Algorithms are tools to help you analyze data. Using algorithms to make decisions requires the exercise of a little judgement.



“Really Like” Movie Experiences With My Family at Thanksgiving

Over the course of a typical Thanksgiving weekend, movies have become a part of our family experience. We watch them. We discuss them. For me, my family is my own private focus group. They challenge my ideas and generate new avenues of thought to explore.

This Thanksgiving was no different as my wife Pam and I flew into Seattle to visit with Meggie, Richie and Addie, our daughter, son-in-law and 4 month old granddaughter. Our son Brendan and his girlfriend Kristen (a very loyal follower of this blog) flew in from Boston. And our youngest, Colin, made the trip up the coast from L.A. With our family scattered from coast to coast, these family gatherings are very special.

Movies aren’t the only topic of conversation, especially when Addie’s in the room, but they do surface from time to time. Richie and I had a conversation about my Objective Top Seven from the years 1992 to 1998 that was in my last post. While he thought Schindler’s List was good, he would never put it at number one. He liked movies that made him feel happy when they were over. Now, Scent of a Woman, that was a movie on my list he could get on board with. On the other hand, my son Brendan couldn’t understand why his favorite movie Braveheart wasn’t on the list.

My conversations with Richie and Brendan illustrate why I rank movies based on “really like” probabilities. What movies we like and why we like them are unique to our own experiences and tastes. Many of us watch a movie to boost our mood. Schindler’s List is not a mood booster. On the other hand, if we are in the mood to expose ourselves to a harsh reality of the human experience and have our emotions touched in a very different way, there are few movies as moving as Schindler’s List. I confess that, like Richie, I prefer the mood boost to the harsh reality of life. The movie Moonlight has been sitting on my Watch List for some time now, waiting for me to be in the mood to experience it.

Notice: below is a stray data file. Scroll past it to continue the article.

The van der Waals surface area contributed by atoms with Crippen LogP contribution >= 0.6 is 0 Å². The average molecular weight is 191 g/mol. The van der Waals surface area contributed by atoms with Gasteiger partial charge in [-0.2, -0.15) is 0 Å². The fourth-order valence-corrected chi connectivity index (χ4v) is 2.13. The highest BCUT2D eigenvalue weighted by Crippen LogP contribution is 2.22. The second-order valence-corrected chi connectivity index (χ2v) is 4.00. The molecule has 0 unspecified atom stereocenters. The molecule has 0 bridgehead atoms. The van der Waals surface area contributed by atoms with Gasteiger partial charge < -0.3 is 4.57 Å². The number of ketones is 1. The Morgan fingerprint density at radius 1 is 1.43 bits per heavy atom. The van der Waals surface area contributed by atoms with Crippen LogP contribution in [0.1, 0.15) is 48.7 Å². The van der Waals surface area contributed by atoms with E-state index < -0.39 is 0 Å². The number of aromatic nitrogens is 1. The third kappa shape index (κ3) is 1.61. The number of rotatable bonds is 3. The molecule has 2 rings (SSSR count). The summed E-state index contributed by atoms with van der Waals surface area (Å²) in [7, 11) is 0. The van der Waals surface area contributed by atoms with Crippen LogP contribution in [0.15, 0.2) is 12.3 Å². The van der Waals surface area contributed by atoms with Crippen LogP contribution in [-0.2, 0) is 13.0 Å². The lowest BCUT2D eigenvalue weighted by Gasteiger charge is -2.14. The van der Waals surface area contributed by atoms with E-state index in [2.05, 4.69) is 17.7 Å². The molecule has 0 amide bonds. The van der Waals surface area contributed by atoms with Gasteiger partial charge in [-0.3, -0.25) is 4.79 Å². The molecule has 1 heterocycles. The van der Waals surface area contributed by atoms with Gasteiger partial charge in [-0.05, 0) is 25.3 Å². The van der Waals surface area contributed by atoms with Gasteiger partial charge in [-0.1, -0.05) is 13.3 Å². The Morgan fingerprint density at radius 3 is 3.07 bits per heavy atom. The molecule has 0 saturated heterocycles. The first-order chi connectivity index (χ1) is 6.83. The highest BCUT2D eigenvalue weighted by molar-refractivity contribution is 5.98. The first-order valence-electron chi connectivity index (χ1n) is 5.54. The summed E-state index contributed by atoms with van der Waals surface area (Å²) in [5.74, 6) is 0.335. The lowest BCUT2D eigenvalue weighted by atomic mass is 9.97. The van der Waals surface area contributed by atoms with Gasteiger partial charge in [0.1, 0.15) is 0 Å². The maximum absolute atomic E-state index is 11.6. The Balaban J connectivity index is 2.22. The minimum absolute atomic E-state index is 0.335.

Later in the weekend, Meggie and Colin watched The Big Sick with me on Amazon Prime. They were really excited to see it based on the enthusiastic recommendations from Pam and I, and from many of the other people in their lives. At the end of the movie, they indicated that they both liked it but expected more from a movie that everyone else had raved about. It gave me another interesting insight into why people “really like” some movies but not others. Your expectation for a movie can significantly shape your opinion of the movie. Watching a movie that others say you “gotta see” may set the bar so high that only the great movies will reach it. A mere really good movie has no shot.